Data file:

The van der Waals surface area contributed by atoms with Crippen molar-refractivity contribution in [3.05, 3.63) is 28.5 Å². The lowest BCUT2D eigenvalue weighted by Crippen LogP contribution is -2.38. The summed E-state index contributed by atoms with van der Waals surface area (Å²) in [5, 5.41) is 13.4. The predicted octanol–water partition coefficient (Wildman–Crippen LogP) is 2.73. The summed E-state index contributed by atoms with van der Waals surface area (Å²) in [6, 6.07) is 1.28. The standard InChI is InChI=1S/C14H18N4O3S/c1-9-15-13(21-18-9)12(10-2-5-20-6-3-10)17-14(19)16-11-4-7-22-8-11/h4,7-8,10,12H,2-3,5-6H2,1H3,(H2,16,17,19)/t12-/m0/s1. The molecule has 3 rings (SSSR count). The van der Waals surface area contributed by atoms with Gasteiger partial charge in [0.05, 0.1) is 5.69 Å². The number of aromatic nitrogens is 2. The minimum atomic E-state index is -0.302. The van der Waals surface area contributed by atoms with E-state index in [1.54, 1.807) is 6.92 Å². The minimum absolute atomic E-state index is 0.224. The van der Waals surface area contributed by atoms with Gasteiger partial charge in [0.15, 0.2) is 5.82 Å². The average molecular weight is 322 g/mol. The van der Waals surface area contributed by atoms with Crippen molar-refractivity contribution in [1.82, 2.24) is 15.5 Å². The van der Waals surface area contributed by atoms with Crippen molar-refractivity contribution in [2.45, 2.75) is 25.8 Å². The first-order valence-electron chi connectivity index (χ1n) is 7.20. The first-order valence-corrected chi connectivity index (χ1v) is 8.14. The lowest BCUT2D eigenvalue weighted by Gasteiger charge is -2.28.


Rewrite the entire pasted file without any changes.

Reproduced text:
The van der Waals surface area contributed by atoms with Crippen molar-refractivity contribution in [3.05, 3.63) is 28.5 Å². The lowest BCUT2D eigenvalue weighted by Crippen LogP contribution is -2.38. The summed E-state index contributed by atoms with van der Waals surface area (Å²) in [5, 5.41) is 13.4. The predicted octanol–water partition coefficient (Wildman–Crippen LogP) is 2.73. The summed E-state index contributed by atoms with van der Waals surface area (Å²) in [6, 6.07) is 1.28. The standard InChI is InChI=1S/C14H18N4O3S/c1-9-15-13(21-18-9)12(10-2-5-20-6-3-10)17-14(19)16-11-4-7-22-8-11/h4,7-8,10,12H,2-3,5-6H2,1H3,(H2,16,17,19)/t12-/m0/s1. The molecule has 3 rings (SSSR count). The van der Waals surface area contributed by atoms with Gasteiger partial charge in [0.05, 0.1) is 5.69 Å². The number of aromatic nitrogens is 2. The minimum atomic E-state index is -0.302. The van der Waals surface area contributed by atoms with E-state index in [1.54, 1.807) is 6.92 Å². The minimum absolute atomic E-state index is 0.224. The van der Waals surface area contributed by atoms with Gasteiger partial charge in [0.15, 0.2) is 5.82 Å². The average molecular weight is 322 g/mol. The van der Waals surface area contributed by atoms with Crippen molar-refractivity contribution in [1.82, 2.24) is 15.5 Å². The van der Waals surface area contributed by atoms with Crippen molar-refractivity contribution in [2.45, 2.75) is 25.8 Å². The first-order valence-electron chi connectivity index (χ1n) is 7.20. The first-order valence-corrected chi connectivity index (χ1v) is 8.14. The lowest BCUT2D eigenvalue weighted by Gasteiger charge is -2.28.